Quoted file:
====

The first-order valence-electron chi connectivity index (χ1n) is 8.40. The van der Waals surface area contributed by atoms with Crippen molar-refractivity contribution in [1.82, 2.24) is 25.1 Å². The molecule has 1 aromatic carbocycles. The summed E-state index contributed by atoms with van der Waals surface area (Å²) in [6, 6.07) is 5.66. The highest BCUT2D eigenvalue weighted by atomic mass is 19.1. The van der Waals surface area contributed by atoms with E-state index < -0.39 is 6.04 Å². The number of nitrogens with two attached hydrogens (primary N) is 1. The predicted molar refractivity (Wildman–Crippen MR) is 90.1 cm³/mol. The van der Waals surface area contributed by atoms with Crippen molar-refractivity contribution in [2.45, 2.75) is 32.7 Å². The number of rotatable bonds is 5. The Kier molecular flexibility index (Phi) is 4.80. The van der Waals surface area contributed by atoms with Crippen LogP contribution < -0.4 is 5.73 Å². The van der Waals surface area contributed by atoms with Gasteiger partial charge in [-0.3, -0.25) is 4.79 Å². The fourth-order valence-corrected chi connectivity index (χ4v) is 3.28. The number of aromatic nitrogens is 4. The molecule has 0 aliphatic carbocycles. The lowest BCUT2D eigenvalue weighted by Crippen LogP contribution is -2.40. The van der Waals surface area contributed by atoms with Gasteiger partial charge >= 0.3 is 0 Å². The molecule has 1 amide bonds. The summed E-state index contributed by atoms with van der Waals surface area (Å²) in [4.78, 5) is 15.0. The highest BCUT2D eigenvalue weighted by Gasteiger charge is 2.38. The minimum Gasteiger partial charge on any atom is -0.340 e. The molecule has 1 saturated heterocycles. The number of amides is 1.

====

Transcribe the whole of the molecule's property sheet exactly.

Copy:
The first-order valence-electron chi connectivity index (χ1n) is 8.40. The van der Waals surface area contributed by atoms with Crippen molar-refractivity contribution in [1.82, 2.24) is 25.1 Å². The molecule has 1 aromatic carbocycles. The summed E-state index contributed by atoms with van der Waals surface area (Å²) in [6, 6.07) is 5.66. The highest BCUT2D eigenvalue weighted by atomic mass is 19.1. The van der Waals surface area contributed by atoms with E-state index < -0.39 is 6.04 Å². The number of nitrogens with two attached hydrogens (primary N) is 1. The predicted molar refractivity (Wildman–Crippen MR) is 90.1 cm³/mol. The van der Waals surface area contributed by atoms with Crippen molar-refractivity contribution in [2.45, 2.75) is 32.7 Å². The number of rotatable bonds is 5. The Kier molecular flexibility index (Phi) is 4.80. The van der Waals surface area contributed by atoms with Crippen LogP contribution < -0.4 is 5.73 Å². The van der Waals surface area contributed by atoms with Gasteiger partial charge in [-0.3, -0.25) is 4.79 Å². The fourth-order valence-corrected chi connectivity index (χ4v) is 3.28. The number of aromatic nitrogens is 4. The molecule has 0 aliphatic carbocycles. The lowest BCUT2D eigenvalue weighted by Crippen LogP contribution is -2.40. The van der Waals surface area contributed by atoms with Gasteiger partial charge >= 0.3 is 0 Å². The molecule has 1 amide bonds. The summed E-state index contributed by atoms with van der Waals surface area (Å²) in [4.78, 5) is 15.0. The highest BCUT2D eigenvalue weighted by Gasteiger charge is 2.38. The minimum Gasteiger partial charge on any atom is -0.340 e. The molecule has 1 saturated heterocycles. The number of amides is 1.